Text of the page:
Every May, I set aside a week or so for an annual trip to Tornado Alley in search of monster storms and tornadoes. As has been my (lack of) luck the past couple years, tornadoes have been in bit of a drought this year, and despite being near tornado-warned storms 6 of the seven days that I have chased so far this May, I came up short in catching any photogenic tornadoes. For the last segment of my trip, I drove nearly seven hundred miles southward into Texas, only to see the one photogenic tornado of the day hit way up in North Dakota. Such are the trials and tribulations of storm-chasing…it aint Twister!
I warmed up my season with a one day solo trip into western Kansas, where I caught this beautiful storm at sunset. Then, for my official week of leave, I teamed up with a coworker from the Pueblo National Weather Service, and we headed up into the Nebraska Panhandle, then into the Denver area of our home state. The highlight of that trip was intercepting this monstrous storm just outside the Denver metro area.
After a day off back in Pueblo, I hit the road solo once again, and played the upslope in southeastern New Mexico, then the Midland, Texas area. The first couple days were a bit of a dissapointment, but my final day took me down to San Angelo for this amazing storm that developed near Andrews, tracking southeast towards the Texas hill country. Despite the massive numbers of storm chasers and local gawkers on the road, the storm put on quite a show, with terrific structure and a rain-wrapped tornado (which I could not photograph!). Highlights of that intercept below. Hopefully Ill get another chance or two on days off this June to get out for another shot at the elusive twister!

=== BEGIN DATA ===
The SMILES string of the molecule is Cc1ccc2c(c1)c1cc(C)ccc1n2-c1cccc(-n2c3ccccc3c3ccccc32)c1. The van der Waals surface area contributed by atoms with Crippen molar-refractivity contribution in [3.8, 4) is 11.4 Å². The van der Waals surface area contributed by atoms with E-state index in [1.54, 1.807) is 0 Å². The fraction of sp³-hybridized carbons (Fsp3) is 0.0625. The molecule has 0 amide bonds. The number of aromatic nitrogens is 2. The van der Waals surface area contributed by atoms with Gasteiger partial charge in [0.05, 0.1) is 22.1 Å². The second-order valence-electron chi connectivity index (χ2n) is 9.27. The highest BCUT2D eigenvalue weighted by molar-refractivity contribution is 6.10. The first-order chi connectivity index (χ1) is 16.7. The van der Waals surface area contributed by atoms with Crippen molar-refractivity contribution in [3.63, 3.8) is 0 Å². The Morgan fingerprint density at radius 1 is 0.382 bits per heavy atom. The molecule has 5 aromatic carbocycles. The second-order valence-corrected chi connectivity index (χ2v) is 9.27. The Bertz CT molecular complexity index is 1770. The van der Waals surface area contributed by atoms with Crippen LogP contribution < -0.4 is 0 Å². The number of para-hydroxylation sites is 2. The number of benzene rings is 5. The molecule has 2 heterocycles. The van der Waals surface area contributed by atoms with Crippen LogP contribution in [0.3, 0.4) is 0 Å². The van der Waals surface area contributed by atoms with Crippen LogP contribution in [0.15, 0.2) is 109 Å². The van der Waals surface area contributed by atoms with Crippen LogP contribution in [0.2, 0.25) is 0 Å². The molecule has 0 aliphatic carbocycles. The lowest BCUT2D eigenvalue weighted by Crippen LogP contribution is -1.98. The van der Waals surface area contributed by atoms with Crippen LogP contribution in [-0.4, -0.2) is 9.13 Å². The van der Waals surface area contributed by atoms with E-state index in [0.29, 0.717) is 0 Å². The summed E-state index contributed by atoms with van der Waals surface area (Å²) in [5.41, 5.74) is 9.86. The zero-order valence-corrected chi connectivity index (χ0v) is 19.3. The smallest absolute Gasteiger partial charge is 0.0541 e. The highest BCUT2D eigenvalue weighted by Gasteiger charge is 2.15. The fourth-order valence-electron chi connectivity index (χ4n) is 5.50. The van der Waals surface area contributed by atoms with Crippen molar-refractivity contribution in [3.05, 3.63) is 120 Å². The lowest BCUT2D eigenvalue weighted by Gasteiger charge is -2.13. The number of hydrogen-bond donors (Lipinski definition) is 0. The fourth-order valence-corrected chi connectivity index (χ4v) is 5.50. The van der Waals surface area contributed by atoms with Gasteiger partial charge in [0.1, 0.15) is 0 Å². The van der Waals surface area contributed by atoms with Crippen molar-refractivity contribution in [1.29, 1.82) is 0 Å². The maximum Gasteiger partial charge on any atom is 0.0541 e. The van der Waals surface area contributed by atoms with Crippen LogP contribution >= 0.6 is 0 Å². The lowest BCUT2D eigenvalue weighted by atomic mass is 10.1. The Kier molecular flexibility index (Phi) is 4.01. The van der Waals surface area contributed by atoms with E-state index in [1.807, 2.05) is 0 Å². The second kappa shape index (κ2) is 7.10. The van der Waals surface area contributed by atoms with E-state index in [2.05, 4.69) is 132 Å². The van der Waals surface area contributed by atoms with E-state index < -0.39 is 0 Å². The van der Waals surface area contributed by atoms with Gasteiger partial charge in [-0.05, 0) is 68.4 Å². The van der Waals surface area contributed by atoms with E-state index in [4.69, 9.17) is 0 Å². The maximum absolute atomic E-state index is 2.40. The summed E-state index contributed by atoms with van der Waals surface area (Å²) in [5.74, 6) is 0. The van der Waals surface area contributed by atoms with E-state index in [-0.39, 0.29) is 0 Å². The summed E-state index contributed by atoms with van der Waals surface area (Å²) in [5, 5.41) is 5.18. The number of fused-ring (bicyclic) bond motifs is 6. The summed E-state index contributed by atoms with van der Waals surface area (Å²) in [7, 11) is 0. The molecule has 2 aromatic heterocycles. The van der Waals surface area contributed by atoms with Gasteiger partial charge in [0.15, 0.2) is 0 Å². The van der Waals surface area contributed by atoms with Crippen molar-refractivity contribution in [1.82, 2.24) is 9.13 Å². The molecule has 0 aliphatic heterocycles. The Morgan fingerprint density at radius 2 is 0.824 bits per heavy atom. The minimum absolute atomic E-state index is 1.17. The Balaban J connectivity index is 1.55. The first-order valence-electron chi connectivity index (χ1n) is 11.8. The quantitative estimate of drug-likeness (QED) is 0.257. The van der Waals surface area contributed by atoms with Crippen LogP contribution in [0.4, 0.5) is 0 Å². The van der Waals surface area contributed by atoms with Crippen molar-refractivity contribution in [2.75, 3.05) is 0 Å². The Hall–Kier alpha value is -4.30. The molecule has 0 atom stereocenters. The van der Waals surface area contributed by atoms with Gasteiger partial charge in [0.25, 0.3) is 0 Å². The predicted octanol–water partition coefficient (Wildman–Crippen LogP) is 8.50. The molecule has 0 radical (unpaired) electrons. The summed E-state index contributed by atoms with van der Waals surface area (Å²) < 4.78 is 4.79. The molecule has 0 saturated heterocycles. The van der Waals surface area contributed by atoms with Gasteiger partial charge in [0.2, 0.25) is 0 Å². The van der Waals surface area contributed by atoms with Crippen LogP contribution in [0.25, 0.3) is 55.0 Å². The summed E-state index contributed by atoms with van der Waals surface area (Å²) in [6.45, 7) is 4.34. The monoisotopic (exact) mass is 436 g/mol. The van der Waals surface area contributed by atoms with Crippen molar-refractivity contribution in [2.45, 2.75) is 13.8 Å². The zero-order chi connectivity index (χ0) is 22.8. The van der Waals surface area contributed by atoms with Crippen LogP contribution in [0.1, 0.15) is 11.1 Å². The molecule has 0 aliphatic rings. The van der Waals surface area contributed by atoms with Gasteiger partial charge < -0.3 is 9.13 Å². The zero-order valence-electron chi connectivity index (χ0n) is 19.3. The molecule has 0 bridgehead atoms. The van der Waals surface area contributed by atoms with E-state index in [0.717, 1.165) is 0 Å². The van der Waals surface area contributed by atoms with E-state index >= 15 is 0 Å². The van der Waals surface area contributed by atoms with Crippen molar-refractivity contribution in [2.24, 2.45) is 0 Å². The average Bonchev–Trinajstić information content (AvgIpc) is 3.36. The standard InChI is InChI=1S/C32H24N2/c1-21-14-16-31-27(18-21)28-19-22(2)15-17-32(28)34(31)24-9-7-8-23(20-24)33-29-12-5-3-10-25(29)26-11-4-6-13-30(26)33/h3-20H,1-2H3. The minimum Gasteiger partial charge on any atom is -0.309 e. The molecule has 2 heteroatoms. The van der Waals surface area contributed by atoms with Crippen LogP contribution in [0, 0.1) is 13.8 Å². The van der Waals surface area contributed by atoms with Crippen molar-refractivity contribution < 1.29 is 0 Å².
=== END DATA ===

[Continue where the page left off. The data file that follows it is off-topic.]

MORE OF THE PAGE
Tornadic storm beyond a cemetary in Westbrook, Texas
Birds ride the rising air currents surrounding this monster storm.
Massive storm charges through Texas farmland.
Chasers line the road as the monster supercell marches eastward.
Massive tornadic storm marches down highway 87 in central Texas, May 26, 2014. Deer carcas in foreground, thousands of storm chasers on the road.